• Mist - liquor served over crushed ice.
  • Mixology - the art and science of preparing mixed drinks.
  • Mocktail - a non-alcoholic cocktail.
  • Muddling - the technique of mashing fruit or herbs using a bar muddler so that their flavours are released into the drink.
  • Open them up - usually used to refer to bourbons, to ‘open them up’ means to add water or ice to relax the flavours after being in a barrel.
  • Rim - to coat the rim of a cocktail glass in sugar or salt.
  • Rinse -  as you’d expect, this means to rinse out a glass before preparing a drink, however, to ‘rinse’ you use a small amount of alcohol.
  • Shake - to use a cocktail shaker to mix ingredients by shaking. See the types of shaker under ‘Tools’ below.
  • Stir - to mix ingredients by stirring with a spoon.
  • Strain - the process of removing any small objects or particles from a served drink by pouring into the glass via a strainer (see ‘Tools’). You can also double strain using two different types of strainer at the same time.
  • Twist - adding citrus flavour to a drink using the peel of a fruit as a garnish, often lime, lemon or orange.
  • Wet/Dry - usually used to refer to a style of Martini. A Wet Martini contains more vermouth, while a Dry Martini contains less.
  • Virgin - a mixed drink that does not contain alcohol.


  • ABV - Alcohol by volume; the term used to describe the percentage of alcohol within a spirit or fermented drink.
  • Back - similar to a ‘chaser’, a back is a drink ordered to immediately drink after another, such as a shooter. 
  • Dash - a very small amount of an ingredient with no set measurement.
  • Dram - to take a small sip or drink of alcohol.
  • Fifth - one fifth of a gallon or 750ml of a liquor bottle.
  • Measure - the standard amounts by which we pour and serve alcohol. 
  • Optic - a tool used to hold and release set measurements of liquor, as opposed to pouring by hand, which can speed up the preparation process and ensure accuracy.
  • Pony - a one-ounce shot of alcohol, also known as a ‘pony shot’.
  • Proof - the American standard for measuring the alcohol content in a distilled spirit or liqueur. The proof of alcohol is twice the amount of the alcohol percentage.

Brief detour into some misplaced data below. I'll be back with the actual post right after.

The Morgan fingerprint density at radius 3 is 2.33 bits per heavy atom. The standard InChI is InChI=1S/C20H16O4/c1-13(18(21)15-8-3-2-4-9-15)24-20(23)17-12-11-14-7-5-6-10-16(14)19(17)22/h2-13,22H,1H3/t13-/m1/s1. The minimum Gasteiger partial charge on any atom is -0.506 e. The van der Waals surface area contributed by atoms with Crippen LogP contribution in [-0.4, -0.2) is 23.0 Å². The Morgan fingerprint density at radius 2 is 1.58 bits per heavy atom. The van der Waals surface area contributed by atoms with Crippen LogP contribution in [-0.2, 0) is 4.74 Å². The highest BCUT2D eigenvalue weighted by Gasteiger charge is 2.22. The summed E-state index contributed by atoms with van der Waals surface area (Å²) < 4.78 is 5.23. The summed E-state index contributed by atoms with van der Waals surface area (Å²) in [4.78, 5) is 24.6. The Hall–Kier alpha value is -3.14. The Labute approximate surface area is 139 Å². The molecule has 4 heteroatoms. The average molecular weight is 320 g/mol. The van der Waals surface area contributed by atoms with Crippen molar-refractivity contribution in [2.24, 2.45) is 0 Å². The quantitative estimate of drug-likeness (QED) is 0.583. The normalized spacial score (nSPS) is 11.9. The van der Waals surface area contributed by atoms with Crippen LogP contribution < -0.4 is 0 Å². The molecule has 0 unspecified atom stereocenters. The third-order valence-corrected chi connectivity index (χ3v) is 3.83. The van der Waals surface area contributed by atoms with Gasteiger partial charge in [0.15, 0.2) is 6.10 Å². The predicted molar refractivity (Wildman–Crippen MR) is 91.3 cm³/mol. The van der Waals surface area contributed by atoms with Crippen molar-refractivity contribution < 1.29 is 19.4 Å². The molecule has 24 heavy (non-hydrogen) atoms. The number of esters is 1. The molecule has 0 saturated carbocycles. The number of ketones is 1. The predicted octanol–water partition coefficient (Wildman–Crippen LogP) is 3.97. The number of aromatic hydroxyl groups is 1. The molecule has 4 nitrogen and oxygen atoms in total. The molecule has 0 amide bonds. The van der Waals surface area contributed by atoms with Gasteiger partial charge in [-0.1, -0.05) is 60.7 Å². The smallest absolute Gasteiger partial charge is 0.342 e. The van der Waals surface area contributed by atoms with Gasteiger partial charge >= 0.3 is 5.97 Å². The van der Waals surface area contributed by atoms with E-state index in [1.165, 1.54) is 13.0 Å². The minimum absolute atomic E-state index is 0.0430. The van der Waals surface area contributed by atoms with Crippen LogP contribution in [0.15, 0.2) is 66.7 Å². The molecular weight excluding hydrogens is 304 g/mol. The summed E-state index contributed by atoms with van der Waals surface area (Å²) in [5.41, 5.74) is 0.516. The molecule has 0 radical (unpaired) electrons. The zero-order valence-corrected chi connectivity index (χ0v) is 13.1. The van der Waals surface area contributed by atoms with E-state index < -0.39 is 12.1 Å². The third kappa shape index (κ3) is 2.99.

• Shot/shooter - a small serving of alcohol intended to be drunk in a single gulp.
  • Splash - more than a dash but less than half an ounce of an ingredient, usually used to refer to the mixer i.e. a splash of tonic water.


  • Bar spoon - a long-handled spoon, usually twisted for extra grip, used to stir mixed drinks.
  • Drip tray - the tray that sits beneath tap dispensers on a bar to collect and drain wasted liquid.
  • Citrus squeezer - a tool used to quickly squeeze fruit and release juices.
  • Garnish tray - a convenient bar tool used to store and dispense condiments and garnish.
  • Ice dump - the tray used to store ice on the bar.
  • Jigger/double jigger - a measuring device, which is shaped like an hourglass, and it is used to make sure that the right amounts of alcohol are added to every cocktail.
  • Lowball glass - short and wide glasses that hold 4 to 10 oz of liquid. It’s also known as a ‘rocks glass’ as it is used for drinks with only a few ingredients and served over ice.
  • Muddler - a tool used to mash fruit, herbs and sugar to release flavours.
  • Shaker- a tool used to combine and mix ingredients by shaking. There are three main types of mixology shaker; the Boston shaker, Cobbler shaker and the French shaker.
  • Shot/shooter glass - a small glass designed to contain a single or double measure of alcohol.
  • Speed liquor pourer - a metal nozzle that is inserted into a liquor bottle to help with pouring speed and measurement accuracy.
  • Speed rail - a tool used by bartenders to store the most popular liquor bottles for fast drinks preparation.
  • Strainer - a tool used to prevent unwanted ingredients or particles entering a mixed drink and to ensure the liquid is smooth to drink.
  • Tap - when a liquid is dispensed from a permanent fixture on the bar rather than directly from the bottle.
  • Tongs - a tool used to pick up and carry ingredients such as ice and fruit as opposed to using hands.


  • Long drink - an alcoholic drink served in a tall glass which is typically less strong than a short drink.
  • On ice -  to keep a drink chilled by surrounding it with ice.
  • On the rocks - an alcohol drink served with cubed ice.
  • Neat - another term for liquor served without any mixer or ice, usually at room temperature.
  • Nightcap - a drink taken shortly before bed in the hope of achieving a better night’s sleep.
  • Short drink - an alcoholic drink served in a small glass which is typically stronger as a result.
  • Sour - a family of mixed drinks that typically include lemon or lime juice.
  • Straight - a liquor served without any mixer nor ice.
  • Straight up/up - a drink that is chilled by shaking or stirring and then poured into a long-stemmed glass.


  • Angel’s Share - the part of a spirit that naturally evaporates while aging in a barrel.
  • Aperitif - generally a drink that is consumed before dinner which is seen as an aid for the aperitif.
  • Call drink - to order a drink by specifying the exact brand of liquor you would like.
  • Chaser - to follow one drink immediately with another, usually following a shot or shooter.
  • Digestif - a drink that is consumed after dinner to aid with digestion and settle the stomach.
  • Prohibition - from 1920 to 1933 the production importation, transportation and sale of alcoholic drinks was illegal. This period of time is known as the Prohibition Era.
  • Well drink - to order a drink by specifying the liquor type but not the brand, which usually means you are served ‘house’ or the most popular spirits.

Have we missed any mixology terms you’ve come across while practising your skills or visiting a bar? Shout them out in the comments below and we can add them to this list!

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One Response